Saturday, February 13, 2010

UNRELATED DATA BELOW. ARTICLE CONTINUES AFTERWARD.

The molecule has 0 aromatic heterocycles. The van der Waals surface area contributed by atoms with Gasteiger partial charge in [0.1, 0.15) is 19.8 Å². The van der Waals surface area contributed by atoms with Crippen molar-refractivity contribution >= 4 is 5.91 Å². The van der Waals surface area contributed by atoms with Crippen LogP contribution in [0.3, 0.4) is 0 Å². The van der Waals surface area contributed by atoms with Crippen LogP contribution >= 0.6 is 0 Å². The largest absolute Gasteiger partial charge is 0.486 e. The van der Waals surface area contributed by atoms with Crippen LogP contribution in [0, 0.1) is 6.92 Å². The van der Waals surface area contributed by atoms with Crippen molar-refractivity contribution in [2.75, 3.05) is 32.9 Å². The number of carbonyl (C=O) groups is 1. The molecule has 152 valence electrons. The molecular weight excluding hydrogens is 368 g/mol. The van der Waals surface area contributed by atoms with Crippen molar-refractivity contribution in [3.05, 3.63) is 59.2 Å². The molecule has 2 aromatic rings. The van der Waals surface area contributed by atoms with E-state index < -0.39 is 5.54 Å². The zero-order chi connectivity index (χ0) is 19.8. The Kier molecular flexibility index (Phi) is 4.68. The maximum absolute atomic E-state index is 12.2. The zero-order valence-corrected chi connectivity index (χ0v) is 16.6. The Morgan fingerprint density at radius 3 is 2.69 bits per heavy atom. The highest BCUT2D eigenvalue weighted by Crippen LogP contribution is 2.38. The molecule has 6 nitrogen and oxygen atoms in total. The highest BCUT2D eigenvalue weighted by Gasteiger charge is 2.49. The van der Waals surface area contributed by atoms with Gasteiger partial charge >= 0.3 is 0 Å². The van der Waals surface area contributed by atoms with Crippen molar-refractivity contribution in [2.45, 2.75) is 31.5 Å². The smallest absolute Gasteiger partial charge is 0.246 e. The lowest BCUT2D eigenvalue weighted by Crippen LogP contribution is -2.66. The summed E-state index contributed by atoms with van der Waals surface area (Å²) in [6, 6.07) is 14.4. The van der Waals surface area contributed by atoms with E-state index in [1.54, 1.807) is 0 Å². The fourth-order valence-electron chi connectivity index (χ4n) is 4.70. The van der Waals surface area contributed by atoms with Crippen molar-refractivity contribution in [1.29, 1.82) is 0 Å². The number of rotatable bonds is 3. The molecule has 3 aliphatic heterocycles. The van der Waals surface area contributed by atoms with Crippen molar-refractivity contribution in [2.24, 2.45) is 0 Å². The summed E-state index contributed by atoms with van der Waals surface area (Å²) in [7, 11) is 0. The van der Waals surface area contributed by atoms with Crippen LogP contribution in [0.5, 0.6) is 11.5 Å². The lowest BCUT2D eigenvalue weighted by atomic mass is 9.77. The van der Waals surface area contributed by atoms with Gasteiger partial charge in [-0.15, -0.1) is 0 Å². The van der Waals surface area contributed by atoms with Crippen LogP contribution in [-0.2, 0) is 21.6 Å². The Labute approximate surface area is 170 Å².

Every now and then, I remember to use silence to bring some intensity to the atmosphere in my classroom. I've always felt that, in teaching, silence has at least as much power as sound, and sometimes considerably more. Since the students hear teachers and each other talking almost nonstop throughout the day, any moment of silence can be a refreshing, almost shocking, break in the routine. In the students' noisy world, a little silence can be like sunshine after hours of rain. Not many days ago, I read a poem aloud to a 9th grade class, and when I came to the end I simply stood in silence at the front of the room. I remained silent for only about twenty seconds, but I suspect it had a surprising effect on the kids. In their often strident and raucous lives, twenty seconds of silence can seem like time without end. As they were sitting silently and listening to the ticking of my classroom timer, they might have been thinking, "This is really strange", and I'm okay with that. After all, 'strange' can also mean surprising, extraordinary, even astonishing -- three adjectives any teacher would be proud to be associated with.

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